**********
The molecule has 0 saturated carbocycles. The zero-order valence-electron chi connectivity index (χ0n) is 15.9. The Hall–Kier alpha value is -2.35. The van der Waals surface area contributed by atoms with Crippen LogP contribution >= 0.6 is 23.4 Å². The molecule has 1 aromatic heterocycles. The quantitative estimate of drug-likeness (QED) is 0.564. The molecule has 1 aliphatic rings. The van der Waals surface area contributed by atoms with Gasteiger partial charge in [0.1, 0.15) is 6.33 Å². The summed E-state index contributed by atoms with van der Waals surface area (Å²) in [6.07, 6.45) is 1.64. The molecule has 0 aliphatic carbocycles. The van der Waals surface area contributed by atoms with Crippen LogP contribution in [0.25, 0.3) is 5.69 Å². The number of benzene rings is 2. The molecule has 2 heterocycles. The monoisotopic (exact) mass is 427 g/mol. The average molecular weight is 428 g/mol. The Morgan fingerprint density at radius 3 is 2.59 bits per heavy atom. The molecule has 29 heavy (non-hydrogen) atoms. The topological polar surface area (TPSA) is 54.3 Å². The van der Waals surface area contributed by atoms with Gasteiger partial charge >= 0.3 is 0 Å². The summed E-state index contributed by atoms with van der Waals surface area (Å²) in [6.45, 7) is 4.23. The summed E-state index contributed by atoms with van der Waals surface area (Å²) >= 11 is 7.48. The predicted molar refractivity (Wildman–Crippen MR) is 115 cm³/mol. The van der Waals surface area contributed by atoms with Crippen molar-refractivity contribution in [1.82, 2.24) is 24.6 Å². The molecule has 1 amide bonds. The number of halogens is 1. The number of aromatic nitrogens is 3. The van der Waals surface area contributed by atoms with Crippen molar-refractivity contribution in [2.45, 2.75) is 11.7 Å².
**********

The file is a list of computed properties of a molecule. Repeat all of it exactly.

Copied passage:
The molecule has 0 saturated carbocycles. The zero-order valence-electron chi connectivity index (χ0n) is 15.9. The Hall–Kier alpha value is -2.35. The van der Waals surface area contributed by atoms with Crippen LogP contribution >= 0.6 is 23.4 Å². The molecule has 1 aromatic heterocycles. The quantitative estimate of drug-likeness (QED) is 0.564. The molecule has 1 aliphatic rings. The van der Waals surface area contributed by atoms with Gasteiger partial charge in [0.1, 0.15) is 6.33 Å². The summed E-state index contributed by atoms with van der Waals surface area (Å²) in [6.07, 6.45) is 1.64. The molecule has 0 aliphatic carbocycles. The van der Waals surface area contributed by atoms with Crippen LogP contribution in [0.25, 0.3) is 5.69 Å². The number of benzene rings is 2. The molecule has 2 heterocycles. The monoisotopic (exact) mass is 427 g/mol. The average molecular weight is 428 g/mol. The Morgan fingerprint density at radius 3 is 2.59 bits per heavy atom. The molecule has 29 heavy (non-hydrogen) atoms. The topological polar surface area (TPSA) is 54.3 Å². The van der Waals surface area contributed by atoms with Gasteiger partial charge >= 0.3 is 0 Å². The summed E-state index contributed by atoms with van der Waals surface area (Å²) in [6.45, 7) is 4.23. The summed E-state index contributed by atoms with van der Waals surface area (Å²) >= 11 is 7.48. The predicted molar refractivity (Wildman–Crippen MR) is 115 cm³/mol. The van der Waals surface area contributed by atoms with Crippen molar-refractivity contribution in [1.82, 2.24) is 24.6 Å². The molecule has 1 amide bonds. The number of halogens is 1. The number of aromatic nitrogens is 3. The van der Waals surface area contributed by atoms with Crippen molar-refractivity contribution in [2.45, 2.75) is 11.7 Å².